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Collectibles-General (Antiques)/Small Antique Tilt Top Table



Table Top Tilted
Table Top Tilted  
Hello Fred, I bought this little tilt top table at a garage sale. I think that the table is from the 1800s - 1900s. The height is 1' 10", the width is approximately 1' 2", and the length is 1' 7". The top of the table tilts as shown in the picture. I was told that it was the seller's aunt's and that it's was very old. I would like to know as much as you can tell me (value, age, popularity, collectability, etc.).

Taylor - From these photos and the one you sent to my e mail I can tell you the table is from the Depression era of the 1930s. It is made of mostly secondary woods with assorted veneers on the top. It falls in the category of "Novelty" furniture.

During the Depression of the 1930s many companies turned to the manufacture of small items to have something affordable to sell that people could afford to buy rather than entire sets of furniture. These items were called "novelties" and included things like magazine racks, hanging shelves, magazine and lamp tables and smoking stands. You can see a number of novelty items in the book "Furniture of the Depression Era" by Swedberg, Collector Books. An end table with similar veneer on the top is shown on page 37 of the book.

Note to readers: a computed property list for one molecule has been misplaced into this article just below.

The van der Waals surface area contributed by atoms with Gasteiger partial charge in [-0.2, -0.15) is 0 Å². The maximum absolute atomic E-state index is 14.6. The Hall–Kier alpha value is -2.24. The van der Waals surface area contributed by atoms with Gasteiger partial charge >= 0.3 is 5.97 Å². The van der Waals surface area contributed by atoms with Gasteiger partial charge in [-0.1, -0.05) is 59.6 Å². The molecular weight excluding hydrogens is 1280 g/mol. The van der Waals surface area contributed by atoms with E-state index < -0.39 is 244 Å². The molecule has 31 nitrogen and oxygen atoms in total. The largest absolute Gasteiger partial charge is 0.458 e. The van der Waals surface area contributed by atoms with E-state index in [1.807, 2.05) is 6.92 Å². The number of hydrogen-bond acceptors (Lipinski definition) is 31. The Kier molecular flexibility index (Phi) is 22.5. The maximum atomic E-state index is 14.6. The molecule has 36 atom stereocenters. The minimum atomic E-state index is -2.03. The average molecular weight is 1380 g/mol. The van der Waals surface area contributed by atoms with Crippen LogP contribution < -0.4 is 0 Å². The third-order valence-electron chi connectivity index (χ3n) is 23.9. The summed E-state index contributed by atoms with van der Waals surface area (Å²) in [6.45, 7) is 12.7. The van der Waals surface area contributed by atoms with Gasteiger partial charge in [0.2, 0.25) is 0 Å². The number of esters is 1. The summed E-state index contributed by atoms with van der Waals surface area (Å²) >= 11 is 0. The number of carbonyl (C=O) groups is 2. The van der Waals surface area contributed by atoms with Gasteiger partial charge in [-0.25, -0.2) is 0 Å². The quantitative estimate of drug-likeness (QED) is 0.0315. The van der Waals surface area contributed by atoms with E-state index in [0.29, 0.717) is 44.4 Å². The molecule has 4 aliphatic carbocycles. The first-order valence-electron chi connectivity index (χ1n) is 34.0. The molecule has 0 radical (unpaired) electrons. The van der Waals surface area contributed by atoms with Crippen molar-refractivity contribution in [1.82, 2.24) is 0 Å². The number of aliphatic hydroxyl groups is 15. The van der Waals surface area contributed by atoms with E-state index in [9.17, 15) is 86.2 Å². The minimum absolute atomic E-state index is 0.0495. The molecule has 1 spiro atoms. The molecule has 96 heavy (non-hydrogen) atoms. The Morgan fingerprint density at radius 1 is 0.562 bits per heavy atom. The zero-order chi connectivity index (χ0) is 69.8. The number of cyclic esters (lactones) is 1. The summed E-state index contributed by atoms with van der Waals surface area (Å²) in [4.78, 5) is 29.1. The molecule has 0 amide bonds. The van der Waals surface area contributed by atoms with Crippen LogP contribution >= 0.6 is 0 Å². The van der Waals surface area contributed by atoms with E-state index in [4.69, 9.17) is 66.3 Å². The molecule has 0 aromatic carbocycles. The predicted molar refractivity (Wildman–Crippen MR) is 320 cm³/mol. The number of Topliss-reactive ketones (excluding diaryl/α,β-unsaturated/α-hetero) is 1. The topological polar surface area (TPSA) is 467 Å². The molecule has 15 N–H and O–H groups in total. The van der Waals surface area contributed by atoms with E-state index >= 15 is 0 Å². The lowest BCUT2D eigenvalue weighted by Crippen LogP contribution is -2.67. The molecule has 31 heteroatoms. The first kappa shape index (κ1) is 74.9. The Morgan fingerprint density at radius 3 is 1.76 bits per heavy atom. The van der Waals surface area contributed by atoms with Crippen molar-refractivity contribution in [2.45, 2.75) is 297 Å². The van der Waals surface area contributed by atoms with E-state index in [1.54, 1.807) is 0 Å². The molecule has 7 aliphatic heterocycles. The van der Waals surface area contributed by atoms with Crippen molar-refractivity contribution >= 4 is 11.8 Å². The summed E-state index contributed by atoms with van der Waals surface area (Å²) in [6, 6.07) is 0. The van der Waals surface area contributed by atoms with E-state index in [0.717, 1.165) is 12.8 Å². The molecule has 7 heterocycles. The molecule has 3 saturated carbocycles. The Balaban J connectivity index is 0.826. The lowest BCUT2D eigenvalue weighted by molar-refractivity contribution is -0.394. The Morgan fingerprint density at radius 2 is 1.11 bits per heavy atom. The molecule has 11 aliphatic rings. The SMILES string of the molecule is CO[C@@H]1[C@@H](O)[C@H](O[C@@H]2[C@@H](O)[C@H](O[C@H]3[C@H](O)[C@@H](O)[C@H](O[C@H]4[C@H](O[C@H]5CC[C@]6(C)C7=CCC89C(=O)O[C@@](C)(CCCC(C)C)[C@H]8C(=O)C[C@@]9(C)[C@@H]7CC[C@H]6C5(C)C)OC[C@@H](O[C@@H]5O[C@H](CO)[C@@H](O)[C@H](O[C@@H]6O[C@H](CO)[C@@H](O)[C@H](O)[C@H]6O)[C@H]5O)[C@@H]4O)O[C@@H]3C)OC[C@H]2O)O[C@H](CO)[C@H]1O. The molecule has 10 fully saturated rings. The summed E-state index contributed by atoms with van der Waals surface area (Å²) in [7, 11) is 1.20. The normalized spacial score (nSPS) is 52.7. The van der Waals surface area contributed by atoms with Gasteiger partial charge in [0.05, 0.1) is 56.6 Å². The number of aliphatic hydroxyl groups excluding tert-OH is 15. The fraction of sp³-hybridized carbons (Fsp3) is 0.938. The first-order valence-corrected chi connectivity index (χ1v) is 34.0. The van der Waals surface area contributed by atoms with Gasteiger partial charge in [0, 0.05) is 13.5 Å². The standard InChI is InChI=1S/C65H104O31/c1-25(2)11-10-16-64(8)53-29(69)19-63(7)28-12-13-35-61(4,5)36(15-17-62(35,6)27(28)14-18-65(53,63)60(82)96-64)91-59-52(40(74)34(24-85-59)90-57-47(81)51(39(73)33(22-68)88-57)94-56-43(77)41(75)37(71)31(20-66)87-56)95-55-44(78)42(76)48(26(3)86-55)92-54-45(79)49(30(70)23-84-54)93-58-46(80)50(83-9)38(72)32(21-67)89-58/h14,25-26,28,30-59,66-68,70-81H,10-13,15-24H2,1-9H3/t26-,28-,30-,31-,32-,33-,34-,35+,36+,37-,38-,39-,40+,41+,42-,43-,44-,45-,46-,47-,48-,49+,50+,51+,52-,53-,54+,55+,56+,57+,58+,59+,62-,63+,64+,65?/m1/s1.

Novelty items are quite numerous and have little collector's interest. Your table would sell at auction in the $25 range.

Thanks for writing.

Fred Taylor

Collectibles-General (Antiques)

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Fred Taylor


I will attempt to answer questions about American antique furniture, including construction details, style, period, manufacturers, care, repair and storage. I do not have any background in appliances, musical instruments, sewing machines, trunks, lighting, clocks or children's and baby furniture and will not respond to questions about those items.


I ran an antique furniture restoration business for twenty years. I am a nationally syndicated columnist on the subject of antique furniture for such publications as Antique Week and New England Antiques Journal. I have produced one video on the subject of furniture identification and my book "HOW TO BE A FURNITURE DETECTIVE" is now available.I have also published articles in Antique Trader, Chicago Art Deco Society, Northeast Magazine, Victorian Decorating and Lifestyles, Professional Refinishing, Antiques and Art Around Florida and Antique Shoppe. You can visit my website at

BSBA Finance, University of Florida, MBA Finance, University of Florida

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